Not since the ground-breaking series Breaking Bad can I remember such a captivating opening sequence. A road rage incident escalates. And escalates. And escalates. Just when you think things can’t get any worse in this dark Netflix comedy, the vicious consequences of the feud unravels further. I couldn’t stop watching, and soon Beef had me firmly dragged into the world of two protagonists, who may have had very different experiences of the Korean American dream but were more alike than they would ever dare to admit.
I am a huge fan of the global Korean cultural renaissance known as the K-wave. For me it started with Psy, the breakout Korean singing superstar hitting number one in the UK charts with Gangnam Style in 2012. Then there was BTS, the Korean Take That equivalent, who duetted with Coldplay and became the best-selling band in the world. Parasite was a remarkable movie, that grabbed multiple awards at the Academy Awards of 2020. Squid Game took the concepts of battle royale and Hunger Games to a whole new level and became a Netflix number one global download hit in 2021. Throughout the K-wave decade I have also been an ardent devotee of Samsung, the biggest brand in mobile phone innovation.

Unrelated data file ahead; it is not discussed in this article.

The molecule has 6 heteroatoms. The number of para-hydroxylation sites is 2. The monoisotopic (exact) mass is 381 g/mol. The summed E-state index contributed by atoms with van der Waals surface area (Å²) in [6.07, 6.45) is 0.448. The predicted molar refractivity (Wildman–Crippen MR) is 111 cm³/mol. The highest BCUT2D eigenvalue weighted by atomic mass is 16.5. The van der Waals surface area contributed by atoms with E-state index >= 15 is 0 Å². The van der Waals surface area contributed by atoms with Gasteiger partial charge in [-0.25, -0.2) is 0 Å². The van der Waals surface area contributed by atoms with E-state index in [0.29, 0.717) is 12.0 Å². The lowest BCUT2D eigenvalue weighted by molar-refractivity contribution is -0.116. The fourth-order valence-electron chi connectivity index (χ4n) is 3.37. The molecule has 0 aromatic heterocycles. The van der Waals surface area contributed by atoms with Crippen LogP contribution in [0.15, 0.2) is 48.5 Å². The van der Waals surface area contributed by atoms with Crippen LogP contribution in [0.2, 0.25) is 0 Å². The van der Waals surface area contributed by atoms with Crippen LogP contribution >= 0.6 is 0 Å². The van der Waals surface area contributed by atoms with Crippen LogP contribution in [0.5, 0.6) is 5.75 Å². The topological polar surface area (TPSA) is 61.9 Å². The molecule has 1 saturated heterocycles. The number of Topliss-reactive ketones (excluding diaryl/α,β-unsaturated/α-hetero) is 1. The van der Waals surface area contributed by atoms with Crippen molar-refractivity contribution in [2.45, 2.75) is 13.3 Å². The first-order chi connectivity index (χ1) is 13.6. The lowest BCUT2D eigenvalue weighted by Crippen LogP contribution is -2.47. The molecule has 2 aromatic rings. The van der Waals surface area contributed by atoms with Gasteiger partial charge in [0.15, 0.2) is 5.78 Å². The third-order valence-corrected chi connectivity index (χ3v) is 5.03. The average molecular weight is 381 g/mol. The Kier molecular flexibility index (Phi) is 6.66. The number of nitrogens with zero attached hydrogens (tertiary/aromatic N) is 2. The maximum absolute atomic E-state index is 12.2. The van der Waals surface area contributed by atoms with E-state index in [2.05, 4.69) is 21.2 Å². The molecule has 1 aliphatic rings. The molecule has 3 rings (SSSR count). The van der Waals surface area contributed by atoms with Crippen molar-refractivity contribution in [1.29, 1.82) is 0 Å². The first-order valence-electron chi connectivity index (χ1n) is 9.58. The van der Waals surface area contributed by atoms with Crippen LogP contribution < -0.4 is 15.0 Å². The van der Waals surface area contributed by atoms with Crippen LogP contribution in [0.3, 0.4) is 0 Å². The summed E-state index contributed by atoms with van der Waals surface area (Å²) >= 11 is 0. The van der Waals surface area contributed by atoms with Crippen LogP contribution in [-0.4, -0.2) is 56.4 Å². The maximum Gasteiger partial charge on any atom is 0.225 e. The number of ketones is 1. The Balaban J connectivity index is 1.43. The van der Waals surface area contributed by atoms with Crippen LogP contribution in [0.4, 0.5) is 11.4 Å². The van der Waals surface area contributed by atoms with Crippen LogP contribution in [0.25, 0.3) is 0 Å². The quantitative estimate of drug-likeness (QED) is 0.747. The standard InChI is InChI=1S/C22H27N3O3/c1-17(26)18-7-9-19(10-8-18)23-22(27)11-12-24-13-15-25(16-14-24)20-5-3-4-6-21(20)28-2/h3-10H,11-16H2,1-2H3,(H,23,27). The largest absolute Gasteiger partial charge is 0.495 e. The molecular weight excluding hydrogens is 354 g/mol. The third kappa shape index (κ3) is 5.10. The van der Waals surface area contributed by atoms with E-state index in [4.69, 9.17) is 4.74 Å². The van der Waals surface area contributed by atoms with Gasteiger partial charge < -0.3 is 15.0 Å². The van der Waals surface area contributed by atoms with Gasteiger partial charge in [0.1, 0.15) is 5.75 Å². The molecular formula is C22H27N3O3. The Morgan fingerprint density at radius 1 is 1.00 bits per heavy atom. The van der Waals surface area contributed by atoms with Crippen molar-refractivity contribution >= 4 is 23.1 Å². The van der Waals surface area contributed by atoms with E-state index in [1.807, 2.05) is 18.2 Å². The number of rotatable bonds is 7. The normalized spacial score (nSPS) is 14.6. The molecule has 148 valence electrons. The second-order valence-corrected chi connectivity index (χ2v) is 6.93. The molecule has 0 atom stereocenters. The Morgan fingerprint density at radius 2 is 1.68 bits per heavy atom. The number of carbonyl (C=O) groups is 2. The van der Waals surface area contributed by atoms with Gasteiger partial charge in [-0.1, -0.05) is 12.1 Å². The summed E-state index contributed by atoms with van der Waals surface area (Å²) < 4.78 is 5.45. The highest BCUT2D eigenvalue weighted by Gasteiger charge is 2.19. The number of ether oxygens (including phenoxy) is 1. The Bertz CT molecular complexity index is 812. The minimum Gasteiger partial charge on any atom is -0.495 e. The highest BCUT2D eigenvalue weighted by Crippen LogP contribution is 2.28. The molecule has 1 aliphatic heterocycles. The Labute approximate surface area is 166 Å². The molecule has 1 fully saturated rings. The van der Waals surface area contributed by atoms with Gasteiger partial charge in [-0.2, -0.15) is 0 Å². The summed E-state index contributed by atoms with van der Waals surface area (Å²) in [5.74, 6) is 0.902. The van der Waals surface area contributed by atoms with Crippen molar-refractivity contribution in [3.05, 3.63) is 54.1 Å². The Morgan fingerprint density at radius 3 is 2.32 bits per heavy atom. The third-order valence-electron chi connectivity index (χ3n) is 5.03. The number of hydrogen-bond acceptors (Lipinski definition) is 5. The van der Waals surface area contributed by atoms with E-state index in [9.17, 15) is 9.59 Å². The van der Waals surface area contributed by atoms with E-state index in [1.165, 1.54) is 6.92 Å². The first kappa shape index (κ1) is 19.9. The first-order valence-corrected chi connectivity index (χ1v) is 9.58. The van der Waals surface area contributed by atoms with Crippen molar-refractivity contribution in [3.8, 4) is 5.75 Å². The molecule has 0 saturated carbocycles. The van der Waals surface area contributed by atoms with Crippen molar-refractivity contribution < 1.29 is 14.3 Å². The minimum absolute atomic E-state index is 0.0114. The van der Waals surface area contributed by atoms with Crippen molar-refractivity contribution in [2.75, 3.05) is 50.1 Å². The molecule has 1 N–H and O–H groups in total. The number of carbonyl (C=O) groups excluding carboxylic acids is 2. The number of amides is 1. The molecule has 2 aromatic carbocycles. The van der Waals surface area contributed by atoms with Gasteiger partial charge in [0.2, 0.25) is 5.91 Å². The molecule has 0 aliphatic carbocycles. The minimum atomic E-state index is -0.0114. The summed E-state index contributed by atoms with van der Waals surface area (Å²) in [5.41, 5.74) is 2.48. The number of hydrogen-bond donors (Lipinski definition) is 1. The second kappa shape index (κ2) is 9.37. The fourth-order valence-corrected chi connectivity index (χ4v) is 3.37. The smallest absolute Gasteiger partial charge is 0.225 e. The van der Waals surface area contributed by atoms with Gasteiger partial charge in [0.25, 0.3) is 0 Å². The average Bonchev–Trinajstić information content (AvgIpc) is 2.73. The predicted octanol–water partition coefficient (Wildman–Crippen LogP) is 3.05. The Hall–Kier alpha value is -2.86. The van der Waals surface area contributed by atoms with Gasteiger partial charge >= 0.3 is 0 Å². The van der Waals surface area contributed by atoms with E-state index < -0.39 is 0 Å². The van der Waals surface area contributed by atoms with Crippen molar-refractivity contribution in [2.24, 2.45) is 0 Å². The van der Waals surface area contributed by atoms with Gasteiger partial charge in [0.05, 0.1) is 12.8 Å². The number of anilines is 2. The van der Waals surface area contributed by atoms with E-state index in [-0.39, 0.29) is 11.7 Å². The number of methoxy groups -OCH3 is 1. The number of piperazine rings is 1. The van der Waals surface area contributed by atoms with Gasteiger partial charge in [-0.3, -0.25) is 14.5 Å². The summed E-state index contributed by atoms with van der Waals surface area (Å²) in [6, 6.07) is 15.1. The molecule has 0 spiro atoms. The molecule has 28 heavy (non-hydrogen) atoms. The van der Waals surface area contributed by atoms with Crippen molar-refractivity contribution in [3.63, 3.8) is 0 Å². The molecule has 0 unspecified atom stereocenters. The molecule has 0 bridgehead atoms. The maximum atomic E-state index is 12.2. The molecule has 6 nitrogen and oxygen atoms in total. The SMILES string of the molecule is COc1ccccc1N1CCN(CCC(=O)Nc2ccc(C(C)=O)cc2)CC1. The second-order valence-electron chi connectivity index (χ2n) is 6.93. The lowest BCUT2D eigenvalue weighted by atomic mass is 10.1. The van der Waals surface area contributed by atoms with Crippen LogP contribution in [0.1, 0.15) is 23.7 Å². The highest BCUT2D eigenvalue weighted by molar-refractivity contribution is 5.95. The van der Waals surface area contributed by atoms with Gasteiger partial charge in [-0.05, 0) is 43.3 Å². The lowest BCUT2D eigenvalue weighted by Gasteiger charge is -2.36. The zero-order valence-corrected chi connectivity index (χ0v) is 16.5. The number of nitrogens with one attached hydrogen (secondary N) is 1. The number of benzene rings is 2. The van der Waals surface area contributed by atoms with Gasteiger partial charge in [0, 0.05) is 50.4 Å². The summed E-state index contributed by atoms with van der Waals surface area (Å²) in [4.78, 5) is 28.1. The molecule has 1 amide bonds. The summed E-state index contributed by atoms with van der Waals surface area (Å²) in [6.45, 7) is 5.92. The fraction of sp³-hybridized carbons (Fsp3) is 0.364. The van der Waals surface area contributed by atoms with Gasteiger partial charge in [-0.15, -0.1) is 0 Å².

Something important is happening with the global recognition of Korean culture. Beef represents another step forward showcasing the Korean diaspora cultural ascendence. At this year’s Emmy Awards it is the third most nominations. It follows on from the Canadian comedy series Mr Kim, which offered an affectionate and amusing exploration of the experience of a second-generation Korean family coming to terms with life in Toronto. Beef similarly presents the US-Korean cultural experience without explanation or apology. It is powerfully assumed that this is legitimate and normal. There is no embarrassment, no exposition: just a cultural and narrative world that the viewer has to catch up with as soon as possible before they miss something.
Beef is Korean and American. It is a comedy and a tragedy. It is also, ultimately, a morality and immorality play. It explores three main issues: anger, identity and aspiration and how they interact with one another – for good and for evil.